73 | Yosh Nijman T — 6-7, 314, Virginia Tech

72 | Simon Stepaniak G — 6-4, 316, Indiana

67 | Jake Hanson C — 6-4, 296, Oregon

68 | Zack Johnson G — 6-6, 301, North Dakota State

64 | Ben Braden G — 6-6, 329, Michigan

Best in class

Penei Sewell, Oregon

penei sewell mug 4-22

Sewell

There was no better offensive lineman in college football in 2019 than the 6-foot-4, 331-pound Sewell, who was a unanimous All-American, the Pac-12 Conference’s co-offensive player of the year and the first sophomore to win the Outland Trophy, which is given to college football’s top lineman. Amid the COVID-19 pandemic, though, he opted out of the 2020 season with the Ducks, focusing on preparing for the NFL draft.

That decision certainly hasn’t hurt his standing with scouts. He’s the consensus top offensive lineman in this year’s draft and has all the tools to be a perennial Pro Bowl left tackle.

“This whole time I’ve just been working on that, being a sponge,” Sewell said when asked how he spent his opt-out year. “Knowing that I opted out and sitting out through this time, the next time that I have an opportunity to step in between those lines, I’m going to make the most of it. And then I’m coming with everything that I have. I’m not coming up short.

“Nobody can do what I do in this draft in the offensive tackle rooms. I bring something totally different to the table. People will say whatever they want to say, (but) all I have to say is, ‘Put on the tape and watch me work.’”

Best of the rest

Rashawn Slater, Northwestern; Alijah Vera-Tucker, USC; Christian Darrisaw, Virginia Tech; Landon Dickerson, Alabama; Teven Jenkins, Oklahoma State; Alex Leatherwood, Alabama; Samuel Cosmi, Texas; Creed Humphrey, Oklahoma; Liam Eichenberg, Notre Dame.

Pick to click

Quinn Meinerz, UW-Whitewater

Unrecruited out of Hartford High School, the 6-2, 320-pound Meinerz was a two-year starter at left guard for the Warhawks before the 2020 season Division III season was canceled by the COVID-19 pandemic. Viewed as a borderline NFL prospect a year ago, he decided to turn pro rather than coming back for another college season and, as a late addition to the Senior Bowl roster, turned heads in Mobile, Alabama — and not just for his prodigious belly sticking out of the bottom of his jersey during practices.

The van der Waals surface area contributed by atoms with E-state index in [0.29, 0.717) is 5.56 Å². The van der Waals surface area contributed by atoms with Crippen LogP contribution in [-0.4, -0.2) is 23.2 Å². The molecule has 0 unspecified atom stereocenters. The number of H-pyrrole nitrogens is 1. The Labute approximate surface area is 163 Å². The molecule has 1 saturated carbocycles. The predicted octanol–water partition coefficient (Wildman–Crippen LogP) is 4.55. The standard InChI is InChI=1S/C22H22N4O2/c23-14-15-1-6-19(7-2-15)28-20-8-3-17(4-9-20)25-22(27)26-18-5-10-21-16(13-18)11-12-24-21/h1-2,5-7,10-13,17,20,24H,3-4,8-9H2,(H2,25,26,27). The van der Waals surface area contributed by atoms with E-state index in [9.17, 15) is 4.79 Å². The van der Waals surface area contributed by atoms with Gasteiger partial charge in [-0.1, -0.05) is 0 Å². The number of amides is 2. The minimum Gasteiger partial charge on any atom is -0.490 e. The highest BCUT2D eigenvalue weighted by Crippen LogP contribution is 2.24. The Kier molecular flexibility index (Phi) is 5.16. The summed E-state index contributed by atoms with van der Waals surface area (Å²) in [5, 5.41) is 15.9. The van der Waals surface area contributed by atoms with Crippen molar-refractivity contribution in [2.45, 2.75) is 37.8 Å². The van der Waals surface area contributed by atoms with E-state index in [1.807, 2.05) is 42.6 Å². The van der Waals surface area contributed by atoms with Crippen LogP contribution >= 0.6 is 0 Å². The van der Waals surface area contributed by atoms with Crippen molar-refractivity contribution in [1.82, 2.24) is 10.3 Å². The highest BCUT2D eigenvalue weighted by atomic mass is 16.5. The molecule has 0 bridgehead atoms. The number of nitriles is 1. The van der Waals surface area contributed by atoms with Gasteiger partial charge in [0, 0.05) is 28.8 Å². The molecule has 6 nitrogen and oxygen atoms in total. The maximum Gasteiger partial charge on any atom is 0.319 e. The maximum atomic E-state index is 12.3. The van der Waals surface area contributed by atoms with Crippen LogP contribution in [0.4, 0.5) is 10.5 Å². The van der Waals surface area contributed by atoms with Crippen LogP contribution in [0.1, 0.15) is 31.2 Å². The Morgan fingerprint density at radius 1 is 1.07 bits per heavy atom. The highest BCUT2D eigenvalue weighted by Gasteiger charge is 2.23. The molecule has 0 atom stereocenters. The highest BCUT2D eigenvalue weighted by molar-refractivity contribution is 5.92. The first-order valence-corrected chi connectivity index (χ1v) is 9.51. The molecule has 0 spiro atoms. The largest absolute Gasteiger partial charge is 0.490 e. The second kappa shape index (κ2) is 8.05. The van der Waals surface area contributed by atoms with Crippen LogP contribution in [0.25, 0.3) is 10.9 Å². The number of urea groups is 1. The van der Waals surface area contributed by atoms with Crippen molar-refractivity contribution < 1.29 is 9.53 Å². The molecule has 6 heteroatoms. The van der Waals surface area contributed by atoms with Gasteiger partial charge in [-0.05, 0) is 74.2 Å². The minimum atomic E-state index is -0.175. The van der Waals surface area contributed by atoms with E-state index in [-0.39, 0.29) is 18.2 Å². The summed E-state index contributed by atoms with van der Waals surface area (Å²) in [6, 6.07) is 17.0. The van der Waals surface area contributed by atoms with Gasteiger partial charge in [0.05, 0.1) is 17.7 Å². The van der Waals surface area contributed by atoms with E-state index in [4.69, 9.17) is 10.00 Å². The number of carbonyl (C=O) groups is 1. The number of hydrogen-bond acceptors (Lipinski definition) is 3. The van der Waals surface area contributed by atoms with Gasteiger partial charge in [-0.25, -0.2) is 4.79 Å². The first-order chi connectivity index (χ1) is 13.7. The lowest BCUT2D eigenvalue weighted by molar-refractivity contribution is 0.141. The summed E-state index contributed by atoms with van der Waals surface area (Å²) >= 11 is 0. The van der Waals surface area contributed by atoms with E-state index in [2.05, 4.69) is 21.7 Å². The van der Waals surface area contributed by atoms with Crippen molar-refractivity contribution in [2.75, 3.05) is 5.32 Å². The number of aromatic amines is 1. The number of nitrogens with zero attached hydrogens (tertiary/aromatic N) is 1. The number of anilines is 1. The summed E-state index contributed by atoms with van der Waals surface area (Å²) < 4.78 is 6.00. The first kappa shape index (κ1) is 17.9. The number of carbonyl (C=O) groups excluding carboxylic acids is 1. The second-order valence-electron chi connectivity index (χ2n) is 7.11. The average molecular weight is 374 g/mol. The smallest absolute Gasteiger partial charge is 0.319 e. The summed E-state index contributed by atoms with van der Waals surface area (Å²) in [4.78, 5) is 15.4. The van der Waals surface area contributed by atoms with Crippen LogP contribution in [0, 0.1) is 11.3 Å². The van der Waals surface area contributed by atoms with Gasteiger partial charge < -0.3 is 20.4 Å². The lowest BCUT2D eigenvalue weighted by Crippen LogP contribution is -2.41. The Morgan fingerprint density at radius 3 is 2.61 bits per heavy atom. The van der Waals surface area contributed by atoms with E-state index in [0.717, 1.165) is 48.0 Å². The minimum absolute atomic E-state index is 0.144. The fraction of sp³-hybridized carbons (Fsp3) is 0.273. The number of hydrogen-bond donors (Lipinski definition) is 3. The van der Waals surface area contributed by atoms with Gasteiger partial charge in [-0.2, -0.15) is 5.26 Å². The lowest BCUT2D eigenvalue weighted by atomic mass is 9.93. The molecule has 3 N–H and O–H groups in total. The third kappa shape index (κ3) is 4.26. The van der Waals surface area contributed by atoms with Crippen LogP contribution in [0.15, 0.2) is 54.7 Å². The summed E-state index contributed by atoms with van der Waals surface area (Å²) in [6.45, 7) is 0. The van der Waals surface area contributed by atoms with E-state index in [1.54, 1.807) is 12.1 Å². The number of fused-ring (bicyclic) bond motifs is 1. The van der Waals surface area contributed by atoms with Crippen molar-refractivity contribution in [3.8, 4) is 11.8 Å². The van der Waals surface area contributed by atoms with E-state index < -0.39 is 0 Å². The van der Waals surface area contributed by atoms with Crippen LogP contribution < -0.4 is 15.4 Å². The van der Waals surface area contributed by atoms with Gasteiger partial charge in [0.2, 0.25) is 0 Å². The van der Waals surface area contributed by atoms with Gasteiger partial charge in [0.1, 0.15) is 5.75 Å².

But he’s more than just a pre-draft curiosity. Meinerz is likely to go on Day 2 of the draft.

“I was just always under the impression that if you’re good enough, they’ll find you,” Meinerz told BBC sports editor Rob Staton during a recent interview. “And I guess nobody found me coming out of high school. But it seems like everybody’s finding out who I am now.

“Coming out of high school, I was under-recruited, didn’t have very many options where to go to school. So I have tons of chips on my shoulder, and I enjoy proving people wrong.”

History lesson

Other than the Hanson-Runyan-Stepaniak trio, Gutekunst has drafted only two other linemen in his first three drafts as GM: Jenkins, in the second round in 2019, and Cole Madison, a 2018 fifth-round pick from Washington State who missed his rookie season to concentrate on his mental health and suffered a torn ACL while on the practice squad in 2019. The Packers cut Madison shortly before training camp last year, and he is currently out of football, having never played a down in Green Bay.

Those limited line investments stand in stark contrast to Gutekunst’s two scouting mentors, Pro Football Hall of Fame GM Ron Wolf and Gutekunst’s predecessor, Ted Thompson.

In his 13 drafts, Thompson added at least two offensive linemen eight times. And only once, in 2015, did he complete a draft without having taken a single lineman. Of his first-round picks as GM, Thompson used most of them on defense (9 of 12) but did pick offensive linemen in 2010 (Bryan Bulaga) and 2011 (Derek Sherrod). He also invested two second-rounders and one third-rounder on the line but had most of his success with his fourth- and fifth-round picks.

Meanwhile, in his nine drafts with full authority in the draft room. Wolf used first-round picks on the offensive line three times, in 1994 (Notre Dame guard Aaron Taylor), 1996 (USC tackle John Michels) and 1997 (Iowa tackle Ross Verba). In those nine drafts (plus the 1998 supplemental draft, when he used a second-round pick on Wahle), Wolf picked at least one lineman in every draft and picked two linemen or more in five drafts.


Photos: Packers’ 2020 season in pictures

Photos: Packers' 2020 season in pictures

Check out photo galleries from every game of 2020 through the end of the regular season and the playoffs.



Photos: Packers' 2020 season in pictures

Check out photo galleries from every game of 2020 through the end of the regular season and the playoffs.

This article originally ran on madison.com.